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Gee AMES Type 7000

then, 1000 uSec later, by a pulse from C. After a further 1000 uSec the sequence repeats thus taking 4000 uSec in all corresponding to 250 complete cycles per second. The sequence is shown in Fig. 17.5. The basic pulse recurrence frequency of the master station is 500 per second.

The essential equipment in the aircraft consists, in addition to a suitable receiver, of a cathode-ray tube with a two-sweep time-base and suitable calibrating arrangements to enable the time differences to be measured precisely. The two-sweep time-base is used so that the AB and AC pulse pairs may be separately displayed. In practice both sweeps are duplicated and arrangements are made to invert the pulses from the slave stations so that the appearance of the cathode-ray tube might be as shown in Fig. 17.6. It is not proposed to described the "drill" for lining up the pulses and measuring the time differences. For this, the equipment handbook must be consulted.

To enable the time differences to be measured with accuracy an oscillator is provided in the aircraft which produces calibration marks on the two time-bases. The oscillator has a frequency of 150 kc/s and provides 1 5 kc/s calibration marks on the normal display and 150 kc /s calibration marks on the expanded display which is used when making accurate measurements.

It is clear that the precision of position finding will depend entirely on the accuracy of the 150 kc /s oscillator. It is not very practicable, and certainly would be very expensive to carry a high precision oscillator in every aircraft and an ingenious solution was found to the problem in the following manner. One high precision 150 kc/s oscillator is maintained at the Master (A) station. The pulse repetition frequency is obtained by subdivision of this 150 kc/s oscillator. In the aircraft an oscillator with fairly short period stability is provided which is capable of slight frequency adjustment. This oscillator, in addition to providing the calibration marks also, by subdivision, is made to control the time-bases of the display. If the time-bases are generated at exactly the pulse repetition frequency the pulses will appear stationary on the cathode-ray tube screen, but if the locally generated 150 kc/s oscillation is of incorrect frequency the pulses will be seen to drift either to right or left depending on whether the oscillator is fast or slow. If the operator adjusts the oscillator so that the pulses remain stationary it must mean that the frequency is exactly 150 kc /s and measurements made in the air will have the same accuracy as they would have had if a high grade precision oscillator had been carried. The time for ten cycles of this 150 kc/s oscillation, 66 2/3 uSsec was called a Gee unit and corresponded to a range difference of 12.4 miles.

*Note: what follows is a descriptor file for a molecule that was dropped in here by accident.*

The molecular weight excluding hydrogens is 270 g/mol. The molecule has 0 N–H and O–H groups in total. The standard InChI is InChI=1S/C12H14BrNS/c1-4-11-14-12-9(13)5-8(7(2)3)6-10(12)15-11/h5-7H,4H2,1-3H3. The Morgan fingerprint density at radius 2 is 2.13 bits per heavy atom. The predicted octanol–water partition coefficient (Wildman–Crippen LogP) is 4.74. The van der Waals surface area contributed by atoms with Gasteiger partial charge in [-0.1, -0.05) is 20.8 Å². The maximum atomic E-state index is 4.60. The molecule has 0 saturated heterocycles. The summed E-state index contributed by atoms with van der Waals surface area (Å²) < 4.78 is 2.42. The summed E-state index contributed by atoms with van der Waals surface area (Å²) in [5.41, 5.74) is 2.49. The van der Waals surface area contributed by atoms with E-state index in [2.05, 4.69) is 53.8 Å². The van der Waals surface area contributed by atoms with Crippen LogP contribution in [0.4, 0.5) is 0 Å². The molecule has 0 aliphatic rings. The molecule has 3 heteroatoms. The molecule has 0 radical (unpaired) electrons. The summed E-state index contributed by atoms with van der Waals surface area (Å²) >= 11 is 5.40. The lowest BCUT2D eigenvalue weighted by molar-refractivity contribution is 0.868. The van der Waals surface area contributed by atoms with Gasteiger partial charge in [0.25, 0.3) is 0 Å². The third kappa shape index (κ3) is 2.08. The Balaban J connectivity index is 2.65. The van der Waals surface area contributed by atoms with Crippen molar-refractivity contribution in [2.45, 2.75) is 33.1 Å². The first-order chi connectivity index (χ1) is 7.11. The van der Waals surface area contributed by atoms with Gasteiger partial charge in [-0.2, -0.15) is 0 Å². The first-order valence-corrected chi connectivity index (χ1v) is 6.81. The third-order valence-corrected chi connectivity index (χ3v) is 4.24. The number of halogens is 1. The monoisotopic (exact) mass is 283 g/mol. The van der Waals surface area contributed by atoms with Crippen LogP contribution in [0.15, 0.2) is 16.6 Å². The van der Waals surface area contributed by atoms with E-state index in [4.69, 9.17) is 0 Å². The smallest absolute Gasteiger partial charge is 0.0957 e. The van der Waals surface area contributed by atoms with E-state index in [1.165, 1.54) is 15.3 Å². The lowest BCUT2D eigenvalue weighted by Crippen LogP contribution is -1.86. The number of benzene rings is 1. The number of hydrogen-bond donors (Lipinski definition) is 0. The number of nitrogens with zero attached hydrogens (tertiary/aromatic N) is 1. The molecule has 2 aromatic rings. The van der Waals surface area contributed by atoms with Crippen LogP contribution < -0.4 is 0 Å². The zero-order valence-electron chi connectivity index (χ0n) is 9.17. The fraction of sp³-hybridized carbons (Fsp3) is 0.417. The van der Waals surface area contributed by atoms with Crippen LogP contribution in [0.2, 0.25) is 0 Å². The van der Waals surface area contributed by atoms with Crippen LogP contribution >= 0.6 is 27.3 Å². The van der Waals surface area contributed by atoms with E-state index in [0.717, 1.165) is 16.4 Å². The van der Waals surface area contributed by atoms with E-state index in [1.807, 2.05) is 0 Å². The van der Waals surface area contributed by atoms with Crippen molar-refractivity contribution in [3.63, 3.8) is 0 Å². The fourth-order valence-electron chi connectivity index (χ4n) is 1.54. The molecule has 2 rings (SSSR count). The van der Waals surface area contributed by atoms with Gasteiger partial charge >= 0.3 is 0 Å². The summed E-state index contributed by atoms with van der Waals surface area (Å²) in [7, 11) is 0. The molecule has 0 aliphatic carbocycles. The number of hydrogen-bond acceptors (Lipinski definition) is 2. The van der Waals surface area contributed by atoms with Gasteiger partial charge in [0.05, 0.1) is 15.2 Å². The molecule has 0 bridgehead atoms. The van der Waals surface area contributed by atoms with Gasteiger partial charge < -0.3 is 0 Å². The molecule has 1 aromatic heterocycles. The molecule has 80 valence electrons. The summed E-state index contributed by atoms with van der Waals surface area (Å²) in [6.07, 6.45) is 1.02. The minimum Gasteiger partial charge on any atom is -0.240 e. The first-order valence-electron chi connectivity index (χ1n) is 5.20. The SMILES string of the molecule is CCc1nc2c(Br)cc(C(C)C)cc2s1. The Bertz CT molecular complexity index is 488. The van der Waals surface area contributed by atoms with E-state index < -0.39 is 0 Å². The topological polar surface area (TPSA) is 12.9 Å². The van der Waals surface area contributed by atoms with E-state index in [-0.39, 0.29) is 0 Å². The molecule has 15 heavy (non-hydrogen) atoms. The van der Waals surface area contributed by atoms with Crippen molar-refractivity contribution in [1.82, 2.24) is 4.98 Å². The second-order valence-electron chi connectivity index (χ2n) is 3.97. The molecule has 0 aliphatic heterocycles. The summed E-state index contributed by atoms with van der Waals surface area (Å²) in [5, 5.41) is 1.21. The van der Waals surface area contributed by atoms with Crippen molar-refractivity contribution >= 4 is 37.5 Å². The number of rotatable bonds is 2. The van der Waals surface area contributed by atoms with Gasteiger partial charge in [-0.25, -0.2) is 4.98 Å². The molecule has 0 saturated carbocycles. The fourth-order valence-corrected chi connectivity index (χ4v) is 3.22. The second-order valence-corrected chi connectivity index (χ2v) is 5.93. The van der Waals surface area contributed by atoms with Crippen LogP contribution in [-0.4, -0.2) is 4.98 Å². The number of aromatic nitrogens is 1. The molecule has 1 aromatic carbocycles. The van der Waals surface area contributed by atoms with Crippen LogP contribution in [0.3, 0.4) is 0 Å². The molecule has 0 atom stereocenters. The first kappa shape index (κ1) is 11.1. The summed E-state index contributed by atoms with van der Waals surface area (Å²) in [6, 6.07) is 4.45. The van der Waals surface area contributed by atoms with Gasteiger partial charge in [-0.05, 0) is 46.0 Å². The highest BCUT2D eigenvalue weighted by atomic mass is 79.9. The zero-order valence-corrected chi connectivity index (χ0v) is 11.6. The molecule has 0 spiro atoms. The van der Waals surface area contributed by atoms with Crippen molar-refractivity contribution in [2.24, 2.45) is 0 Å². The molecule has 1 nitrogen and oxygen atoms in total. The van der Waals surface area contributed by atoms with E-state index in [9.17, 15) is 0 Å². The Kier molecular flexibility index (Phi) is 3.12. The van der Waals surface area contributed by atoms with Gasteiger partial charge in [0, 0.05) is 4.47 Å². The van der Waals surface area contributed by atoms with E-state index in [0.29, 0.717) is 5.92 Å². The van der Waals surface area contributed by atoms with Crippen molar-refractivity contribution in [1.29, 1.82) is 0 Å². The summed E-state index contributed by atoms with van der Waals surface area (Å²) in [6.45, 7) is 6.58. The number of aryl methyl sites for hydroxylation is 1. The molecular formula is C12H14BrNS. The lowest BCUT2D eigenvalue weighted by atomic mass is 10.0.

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Updated 11/03/2002

Constructed by Dick Barrett

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ęCopyright 2000 - 2002 Dick Barrett

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